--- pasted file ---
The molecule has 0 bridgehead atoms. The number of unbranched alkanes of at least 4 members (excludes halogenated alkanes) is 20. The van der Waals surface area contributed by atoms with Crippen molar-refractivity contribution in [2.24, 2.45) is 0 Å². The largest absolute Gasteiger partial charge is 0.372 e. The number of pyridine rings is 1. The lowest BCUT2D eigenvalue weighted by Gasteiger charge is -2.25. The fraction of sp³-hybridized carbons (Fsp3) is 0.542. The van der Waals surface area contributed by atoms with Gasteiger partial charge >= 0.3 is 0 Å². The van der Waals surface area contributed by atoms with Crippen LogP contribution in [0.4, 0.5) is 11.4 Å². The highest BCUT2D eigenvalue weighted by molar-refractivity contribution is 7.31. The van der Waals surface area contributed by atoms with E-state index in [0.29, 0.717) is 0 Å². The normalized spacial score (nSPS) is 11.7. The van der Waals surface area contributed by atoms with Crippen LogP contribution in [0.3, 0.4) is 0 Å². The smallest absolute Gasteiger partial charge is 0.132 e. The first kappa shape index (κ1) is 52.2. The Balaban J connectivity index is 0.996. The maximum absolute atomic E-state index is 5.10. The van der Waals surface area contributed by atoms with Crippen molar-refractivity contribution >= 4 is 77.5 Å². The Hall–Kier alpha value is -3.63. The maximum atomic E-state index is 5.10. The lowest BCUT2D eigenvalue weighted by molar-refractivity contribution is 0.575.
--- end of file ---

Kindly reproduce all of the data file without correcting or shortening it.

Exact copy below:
The molecule has 0 bridgehead atoms. The number of unbranched alkanes of at least 4 members (excludes halogenated alkanes) is 20. The van der Waals surface area contributed by atoms with Crippen molar-refractivity contribution in [2.24, 2.45) is 0 Å². The largest absolute Gasteiger partial charge is 0.372 e. The number of pyridine rings is 1. The lowest BCUT2D eigenvalue weighted by Gasteiger charge is -2.25. The fraction of sp³-hybridized carbons (Fsp3) is 0.542. The van der Waals surface area contributed by atoms with Gasteiger partial charge >= 0.3 is 0 Å². The van der Waals surface area contributed by atoms with Crippen LogP contribution in [0.4, 0.5) is 11.4 Å². The highest BCUT2D eigenvalue weighted by molar-refractivity contribution is 7.31. The van der Waals surface area contributed by atoms with E-state index in [0.29, 0.717) is 0 Å². The normalized spacial score (nSPS) is 11.7. The van der Waals surface area contributed by atoms with Crippen LogP contribution in [0.3, 0.4) is 0 Å². The smallest absolute Gasteiger partial charge is 0.132 e. The first kappa shape index (κ1) is 52.2. The Balaban J connectivity index is 0.996. The maximum absolute atomic E-state index is 5.10. The van der Waals surface area contributed by atoms with Crippen molar-refractivity contribution >= 4 is 77.5 Å². The Hall–Kier alpha value is -3.63. The maximum atomic E-state index is 5.10. The lowest BCUT2D eigenvalue weighted by molar-refractivity contribution is 0.575.